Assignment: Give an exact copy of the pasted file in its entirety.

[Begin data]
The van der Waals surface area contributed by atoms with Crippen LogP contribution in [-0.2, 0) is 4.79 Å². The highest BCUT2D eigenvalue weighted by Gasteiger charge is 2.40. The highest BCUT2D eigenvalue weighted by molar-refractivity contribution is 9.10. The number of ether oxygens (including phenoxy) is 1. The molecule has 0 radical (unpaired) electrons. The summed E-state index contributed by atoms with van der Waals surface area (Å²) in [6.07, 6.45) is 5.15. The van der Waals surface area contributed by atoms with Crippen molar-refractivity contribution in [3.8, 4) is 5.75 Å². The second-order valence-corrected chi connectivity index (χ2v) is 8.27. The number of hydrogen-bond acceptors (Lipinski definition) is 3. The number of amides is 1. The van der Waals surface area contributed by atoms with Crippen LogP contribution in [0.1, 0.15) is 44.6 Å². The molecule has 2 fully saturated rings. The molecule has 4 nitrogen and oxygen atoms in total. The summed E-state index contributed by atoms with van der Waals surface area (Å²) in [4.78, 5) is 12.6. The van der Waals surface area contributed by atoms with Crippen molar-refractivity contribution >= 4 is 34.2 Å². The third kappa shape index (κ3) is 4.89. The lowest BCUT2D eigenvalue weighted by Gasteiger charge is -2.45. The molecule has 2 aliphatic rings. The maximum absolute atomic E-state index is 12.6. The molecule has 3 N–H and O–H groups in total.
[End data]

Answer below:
The van der Waals surface area contributed by atoms with Crippen LogP contribution in [-0.2, 0) is 4.79 Å². The highest BCUT2D eigenvalue weighted by Gasteiger charge is 2.40. The highest BCUT2D eigenvalue weighted by molar-refractivity contribution is 9.10. The number of ether oxygens (including phenoxy) is 1. The molecule has 0 radical (unpaired) electrons. The summed E-state index contributed by atoms with van der Waals surface area (Å²) in [6.07, 6.45) is 5.15. The van der Waals surface area contributed by atoms with Crippen molar-refractivity contribution in [3.8, 4) is 5.75 Å². The second-order valence-corrected chi connectivity index (χ2v) is 8.27. The number of hydrogen-bond acceptors (Lipinski definition) is 3. The number of amides is 1. The van der Waals surface area contributed by atoms with Crippen LogP contribution in [0.1, 0.15) is 44.6 Å². The molecule has 2 fully saturated rings. The molecule has 4 nitrogen and oxygen atoms in total. The summed E-state index contributed by atoms with van der Waals surface area (Å²) in [4.78, 5) is 12.6. The van der Waals surface area contributed by atoms with Crippen molar-refractivity contribution >= 4 is 34.2 Å². The third kappa shape index (κ3) is 4.89. The lowest BCUT2D eigenvalue weighted by Gasteiger charge is -2.45. The molecule has 2 aliphatic rings. The maximum absolute atomic E-state index is 12.6. The molecule has 3 N–H and O–H groups in total.